Project title:

A study on the population dynamics and site fidelity of the olive ridley sea turtles (Lepidochelys olivacea) at the Rushikulya rookery in Orissa coast of India

Location: Rushikulya Rookery, Orissa

Duration: January 2008 – December 2010

Species in focus: Olive ridley (Lepidochelys olivacea)

Main investigator: Basudev Tripathy

Institution: Wildlife Institute of India, Dehradun

Project partner organisations: Science & Engineering Research Council, Department of Science & Technology, Government of India, New Delhi

Project budget: INR 12,90,000

Abstract: Gahirmatha undoubtedly supports a huge nesting congregation of olive ridleys in Orissa. However, the importance of smaller rookeries like Rushikulya cannot be ignored. The nesting beach at Gahirmatha is rapidly getting fragmented, whereas the beach at Rushikulya rookery is a stable one. Keeping in view the rapid alteration of nesting habitat at Gahirmatha, the Rushikulya beach emerges as an important rookery that can help in sustaining a stable population of ridley turtles in the long run. Therefore, suitable sea turtle conservation and management plans should be prepared for the Rushikulya rookery and implemented by the concerned wildlife, fisheries and other appropriate agencies for safeguarding the olive ridley population. Data on olive ridley turtle migration and movement from Orissa suggest that they use multiple habitats for breeding and mass nesting. Thus, protection of isolated beaches is insufficient for population sustainability because olive ridley turtles in Orissa use multiple beaches for nesting. The genetic study on olive ridleys of Orissa supports hypothesis that the populations that are nesting in Orissa could be a single population dispersed into the three rookeries along the coast rather than three different populations. Therefore, it may be necessary to pool data from the three rookeries while estimating the mass nesting population in Orissa. Also, it is clear that there is heavy mortality at the Gahirmatha and Devi rookeries. Therefore, shared concepts should be focused on all suitable rookeries including Rushikulya and for conservation of olive ridley turtles during the breeding phase. Developmental activities near the sea turtle rookery such as that in Rushikulya will pose threats to the nesting beach due to the reduction of the size of beach from erosion. Therefore, proper environmental impact assessments are required for establishing the safety of turtles and their habitat. Development of suitable conservation and management plans for olive ridley turtles from the Orissa coast in India will require continued tagging efforts to identify more thoroughly their demographics. The Rushikulya rookery is definitely a suitable site for undertaking such programmes.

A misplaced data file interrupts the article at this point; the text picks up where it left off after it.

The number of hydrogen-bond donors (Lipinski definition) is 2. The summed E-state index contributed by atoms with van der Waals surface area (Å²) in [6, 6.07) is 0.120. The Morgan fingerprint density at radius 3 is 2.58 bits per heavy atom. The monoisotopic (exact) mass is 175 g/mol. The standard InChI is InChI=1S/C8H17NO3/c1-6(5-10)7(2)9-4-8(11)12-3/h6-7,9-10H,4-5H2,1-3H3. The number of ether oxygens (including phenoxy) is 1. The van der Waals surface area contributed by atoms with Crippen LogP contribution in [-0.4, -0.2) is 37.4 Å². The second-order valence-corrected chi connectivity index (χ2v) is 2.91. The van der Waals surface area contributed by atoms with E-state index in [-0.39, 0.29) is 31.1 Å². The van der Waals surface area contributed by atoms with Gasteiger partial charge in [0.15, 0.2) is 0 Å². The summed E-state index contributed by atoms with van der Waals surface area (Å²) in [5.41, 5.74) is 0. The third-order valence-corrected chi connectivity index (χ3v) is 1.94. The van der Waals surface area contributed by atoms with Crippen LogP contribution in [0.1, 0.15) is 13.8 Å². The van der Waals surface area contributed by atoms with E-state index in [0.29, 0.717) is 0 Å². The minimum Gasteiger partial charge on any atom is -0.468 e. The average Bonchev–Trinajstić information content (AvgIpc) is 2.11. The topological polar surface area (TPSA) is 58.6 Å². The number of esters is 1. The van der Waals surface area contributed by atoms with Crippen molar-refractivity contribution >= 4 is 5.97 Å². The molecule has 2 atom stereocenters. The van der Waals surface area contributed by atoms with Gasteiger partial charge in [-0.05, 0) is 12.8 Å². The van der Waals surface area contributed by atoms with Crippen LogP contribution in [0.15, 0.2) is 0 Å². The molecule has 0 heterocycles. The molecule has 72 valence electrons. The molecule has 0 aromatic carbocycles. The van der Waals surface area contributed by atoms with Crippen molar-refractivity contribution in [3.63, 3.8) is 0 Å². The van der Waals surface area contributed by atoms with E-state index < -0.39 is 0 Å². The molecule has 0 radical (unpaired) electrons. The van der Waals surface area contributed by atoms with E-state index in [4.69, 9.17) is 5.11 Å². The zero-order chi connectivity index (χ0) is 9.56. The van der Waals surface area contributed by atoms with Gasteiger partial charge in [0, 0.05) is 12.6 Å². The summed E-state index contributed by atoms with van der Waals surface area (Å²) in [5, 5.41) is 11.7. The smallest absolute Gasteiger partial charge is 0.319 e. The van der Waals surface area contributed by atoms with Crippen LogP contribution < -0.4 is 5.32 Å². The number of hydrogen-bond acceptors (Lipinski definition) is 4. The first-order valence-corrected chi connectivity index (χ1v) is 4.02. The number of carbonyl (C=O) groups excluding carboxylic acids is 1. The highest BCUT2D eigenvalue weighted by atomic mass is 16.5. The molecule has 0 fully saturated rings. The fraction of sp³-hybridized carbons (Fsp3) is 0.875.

• To study the population dynamics of olive ridley sea turtles while at sea during their reproductive phase, as well as on the beach during nesting
  • To study the site fidelity of female turtles to the nesting beach
  • To analyse possible environmental factors that may be influence reproduction of olive ridley turtles
  • To formulate appropriate scientific conservation and management strategies for olive ridley sea turtles at the Rushikulya rookery in Orissa

Key findings: Results of the present study show that olive ridleys during the breeding season are not randomly distributed throughout the area, rather they occur in patches. Locating such patches and providing adequate protection for them will definitely reduce fishing related mortality. The reproductive patches off Rushikulya, were formed near Prayagi (northern end of the study area) at the beginning of the nesting season and gradually moved south, congregating off the Rushikulya beach during December and then moved farther south up to the Arjipalli. This change in location may be due to local environmental or behavioural factors. However, none of the patches were observed beyond 5 km offshore or more than 10 km from the nesting beach. Sporadic nesting of turtles at Rushikulya was observed throughout the field observation months from 2008 to 2010. The maximum number of sporadic nests was recorded from Gokurkhuda to Kantiyagada during December 2008 to May 2009. As the nesting beach is backed by Casuarinas plantations, nest predation by jackals, hyenas and feral dogs was evident on this stretch. During the study period, the beach profile was dynamic and underwent rapid changes. This change of beach profile shifted the mass nesting beach 2 km northward from the Gokhurkuda fish-landing centre, formerly the extreme northern end of nesting beach at the rookery. The change in beach profile during the study period could have confounded any specific comparisons of segments of the beach for the nest site fidelity study. Therefore, tag recaptures during the arribada was only considered for nest site fidelity analysis. Although inter-rookery movement of olive ridley turtles in Orissa occurs, this study reveals that a majority of the turtles display fidelity to their original nesting site and return to the same beach year after year.

Potential areas of future research: The immediate need is to monitor the olive ridley sea turtles – both offshore and nesting populations – at the Rushikulya rookery so that the status of their population is known for formulating appropriate conservation for the species.

Publications: Publications out of this project work are under preparation.

Contact details:

Dr. Basudev Tripathy

Scientist-C, Zoological Survey of India,

Malacology Division (8th Floor),

Prani Vigyan Bhawan, M-Block,

New Alipore, Kolkata – 700 053, West Bengal


Tel: 033-24003925 Ext. 342/ Fax: 033-24008595

Mobile: 09477942292 / 09437900969